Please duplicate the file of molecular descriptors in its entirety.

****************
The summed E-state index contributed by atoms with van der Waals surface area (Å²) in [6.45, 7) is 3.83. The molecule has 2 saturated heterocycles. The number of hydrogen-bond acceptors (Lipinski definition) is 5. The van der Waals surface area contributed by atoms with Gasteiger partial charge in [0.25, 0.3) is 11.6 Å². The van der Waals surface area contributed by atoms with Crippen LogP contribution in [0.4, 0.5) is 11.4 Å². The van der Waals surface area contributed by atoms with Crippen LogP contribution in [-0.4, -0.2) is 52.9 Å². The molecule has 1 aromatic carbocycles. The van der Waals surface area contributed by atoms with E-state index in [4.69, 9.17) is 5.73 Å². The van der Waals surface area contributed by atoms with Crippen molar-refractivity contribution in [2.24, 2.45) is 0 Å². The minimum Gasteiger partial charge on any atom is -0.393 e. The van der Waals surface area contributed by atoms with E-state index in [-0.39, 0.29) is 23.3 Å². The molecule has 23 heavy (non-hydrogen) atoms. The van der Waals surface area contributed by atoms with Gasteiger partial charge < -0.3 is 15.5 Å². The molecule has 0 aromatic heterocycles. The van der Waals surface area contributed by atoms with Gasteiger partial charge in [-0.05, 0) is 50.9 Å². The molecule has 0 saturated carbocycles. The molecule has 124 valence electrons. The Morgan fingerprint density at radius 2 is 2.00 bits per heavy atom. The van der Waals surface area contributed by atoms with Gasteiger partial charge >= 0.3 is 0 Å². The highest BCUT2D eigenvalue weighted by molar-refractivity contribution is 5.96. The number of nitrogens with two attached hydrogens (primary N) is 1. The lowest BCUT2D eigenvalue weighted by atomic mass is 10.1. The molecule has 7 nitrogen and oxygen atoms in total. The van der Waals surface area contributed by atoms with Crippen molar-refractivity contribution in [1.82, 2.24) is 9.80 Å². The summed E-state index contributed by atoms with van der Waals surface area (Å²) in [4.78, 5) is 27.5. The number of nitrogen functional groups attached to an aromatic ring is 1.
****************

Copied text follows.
The summed E-state index contributed by atoms with van der Waals surface area (Å²) in [6.45, 7) is 3.83. The molecule has 2 saturated heterocycles. The number of hydrogen-bond acceptors (Lipinski definition) is 5. The van der Waals surface area contributed by atoms with Gasteiger partial charge in [0.25, 0.3) is 11.6 Å². The van der Waals surface area contributed by atoms with Crippen LogP contribution in [0.4, 0.5) is 11.4 Å². The van der Waals surface area contributed by atoms with Crippen LogP contribution in [-0.4, -0.2) is 52.9 Å². The molecule has 1 aromatic carbocycles. The van der Waals surface area contributed by atoms with E-state index in [4.69, 9.17) is 5.73 Å². The van der Waals surface area contributed by atoms with Crippen molar-refractivity contribution in [2.24, 2.45) is 0 Å². The minimum Gasteiger partial charge on any atom is -0.393 e. The van der Waals surface area contributed by atoms with E-state index in [-0.39, 0.29) is 23.3 Å². The molecule has 23 heavy (non-hydrogen) atoms. The van der Waals surface area contributed by atoms with Gasteiger partial charge < -0.3 is 15.5 Å². The molecule has 0 aromatic heterocycles. The van der Waals surface area contributed by atoms with Gasteiger partial charge in [-0.05, 0) is 50.9 Å². The molecule has 0 saturated carbocycles. The molecule has 124 valence electrons. The Morgan fingerprint density at radius 2 is 2.00 bits per heavy atom. The van der Waals surface area contributed by atoms with Gasteiger partial charge >= 0.3 is 0 Å². The highest BCUT2D eigenvalue weighted by molar-refractivity contribution is 5.96. The number of nitrogens with two attached hydrogens (primary N) is 1. The lowest BCUT2D eigenvalue weighted by atomic mass is 10.1. The molecule has 7 nitrogen and oxygen atoms in total. The van der Waals surface area contributed by atoms with Crippen molar-refractivity contribution in [1.82, 2.24) is 9.80 Å². The summed E-state index contributed by atoms with van der Waals surface area (Å²) in [4.78, 5) is 27.5. The number of nitrogen functional groups attached to an aromatic ring is 1.